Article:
Here at Enchanted Roots, we have one thing on the brain: getting “The Prince and Timberance” in the hands of anyone who believes in good literature, and representation in literature, at the same time.
It just so happened that one of our first contributions to the world of children’s literature came in the form of the fairy tale. Interestingly enough, though this is a widely accessible genre, it is one where many stigmas are in place, and The Prince and Timberance stands to benefit from debunking some of the myths that come with the territory.
Myth #1: Fairytales are outdated
Any look on a publisher’s or literary agent’s web site will let you know one thing-fairy tales are “outdated.”
But wait, then what’s all this about?
The famous Disney princesses can sell anything from band-aids to hours of playtime TODAY. Fairy tales are NOT outdated. They are embedded in today’s culture, and only have a risk of being “outdated” when new life isn’t allowed to be breathed into the genre.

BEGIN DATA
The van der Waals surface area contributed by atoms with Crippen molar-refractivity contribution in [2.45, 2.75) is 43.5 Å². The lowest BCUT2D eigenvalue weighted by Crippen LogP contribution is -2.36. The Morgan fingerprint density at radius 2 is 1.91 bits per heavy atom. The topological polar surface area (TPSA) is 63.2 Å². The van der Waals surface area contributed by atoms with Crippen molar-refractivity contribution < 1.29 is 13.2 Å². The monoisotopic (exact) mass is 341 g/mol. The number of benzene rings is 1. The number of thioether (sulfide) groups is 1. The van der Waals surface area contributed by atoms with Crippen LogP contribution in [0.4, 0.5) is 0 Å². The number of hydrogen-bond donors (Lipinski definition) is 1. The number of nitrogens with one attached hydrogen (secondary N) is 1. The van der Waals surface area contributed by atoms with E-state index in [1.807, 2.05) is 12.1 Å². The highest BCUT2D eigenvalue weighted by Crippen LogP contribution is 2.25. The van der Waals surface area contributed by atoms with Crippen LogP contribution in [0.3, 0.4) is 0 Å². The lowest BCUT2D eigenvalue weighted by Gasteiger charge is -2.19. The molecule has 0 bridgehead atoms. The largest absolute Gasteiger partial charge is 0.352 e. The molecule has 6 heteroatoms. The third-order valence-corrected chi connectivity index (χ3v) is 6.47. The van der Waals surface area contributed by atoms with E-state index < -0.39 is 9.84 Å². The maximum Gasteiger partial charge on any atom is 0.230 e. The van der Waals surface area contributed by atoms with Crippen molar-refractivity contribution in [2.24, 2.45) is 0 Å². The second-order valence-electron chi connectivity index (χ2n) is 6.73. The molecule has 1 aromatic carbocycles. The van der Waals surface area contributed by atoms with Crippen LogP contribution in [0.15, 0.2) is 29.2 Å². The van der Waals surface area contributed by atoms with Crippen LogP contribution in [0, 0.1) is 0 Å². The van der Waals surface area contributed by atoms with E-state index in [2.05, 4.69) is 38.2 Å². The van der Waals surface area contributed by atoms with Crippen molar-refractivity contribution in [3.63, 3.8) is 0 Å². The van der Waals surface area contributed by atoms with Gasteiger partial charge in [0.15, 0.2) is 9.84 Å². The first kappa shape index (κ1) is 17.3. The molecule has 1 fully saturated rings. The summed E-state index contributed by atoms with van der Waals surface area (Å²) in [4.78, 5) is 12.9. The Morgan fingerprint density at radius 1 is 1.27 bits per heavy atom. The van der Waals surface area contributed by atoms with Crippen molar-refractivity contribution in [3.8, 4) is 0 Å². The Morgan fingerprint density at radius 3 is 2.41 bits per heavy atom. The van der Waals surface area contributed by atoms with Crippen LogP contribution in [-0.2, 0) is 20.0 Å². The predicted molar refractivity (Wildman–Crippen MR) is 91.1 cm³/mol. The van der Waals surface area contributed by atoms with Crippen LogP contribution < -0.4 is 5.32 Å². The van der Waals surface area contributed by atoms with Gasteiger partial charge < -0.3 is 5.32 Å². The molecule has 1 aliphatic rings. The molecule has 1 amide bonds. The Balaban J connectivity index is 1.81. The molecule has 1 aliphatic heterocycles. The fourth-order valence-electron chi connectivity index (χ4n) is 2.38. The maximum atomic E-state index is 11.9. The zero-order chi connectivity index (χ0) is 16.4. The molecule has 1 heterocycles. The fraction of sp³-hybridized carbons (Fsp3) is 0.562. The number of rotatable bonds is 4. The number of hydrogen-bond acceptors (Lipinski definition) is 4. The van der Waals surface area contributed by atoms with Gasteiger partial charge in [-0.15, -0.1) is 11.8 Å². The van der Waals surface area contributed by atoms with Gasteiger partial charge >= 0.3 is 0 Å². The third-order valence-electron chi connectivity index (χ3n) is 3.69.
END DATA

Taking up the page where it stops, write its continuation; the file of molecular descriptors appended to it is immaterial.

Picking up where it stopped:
With additions to the famous Disney lineup such as The Princess and the Frog, Tangled, and Brave, this genre isn’t going anywhere anytime soon.
Other children’s hits like Rugrats, or Peanuts, or Looney Tunes may come and then see its way into nostalgia, but the characters of fairy tales (up to now monopolized by Disney) definitely take up stock on bookshelves, DVD shelves, AND toy shelves of children today, everywhere.
Myth #2: Men do the saving, while women are forever helpless.
Because many stories hold the prince responsible for saving the maiden or “damsel in distress” many people believe fairy tales promote the dependence of women on men.
While it is undeniably a pattern, even a genre like fairy tales have changed with the times. Take for recent examples, Disney’s Mulan and Brave.
Add to the list The Prince and Timberance. While our story holds true to many of the fan favorites a fairy tale includes, like a magical spell and true love, in our story, the heroic moment is due thanks to action on Timberance’s part. She actually saves the prince-in more ways than one.
Ours is a story of epic proportions, a dream we can’t shake, and a fairy tale that deserves to come to life not only in book form, but in film. It will be a hallmark for the genre of fairy tales, and a lovely addition to any child’s library.
I can’t wait to hear from more people who have read the story and hear their take on the new tale. What’s stopping you from ordering your copy?
Thanks for dreaming with us!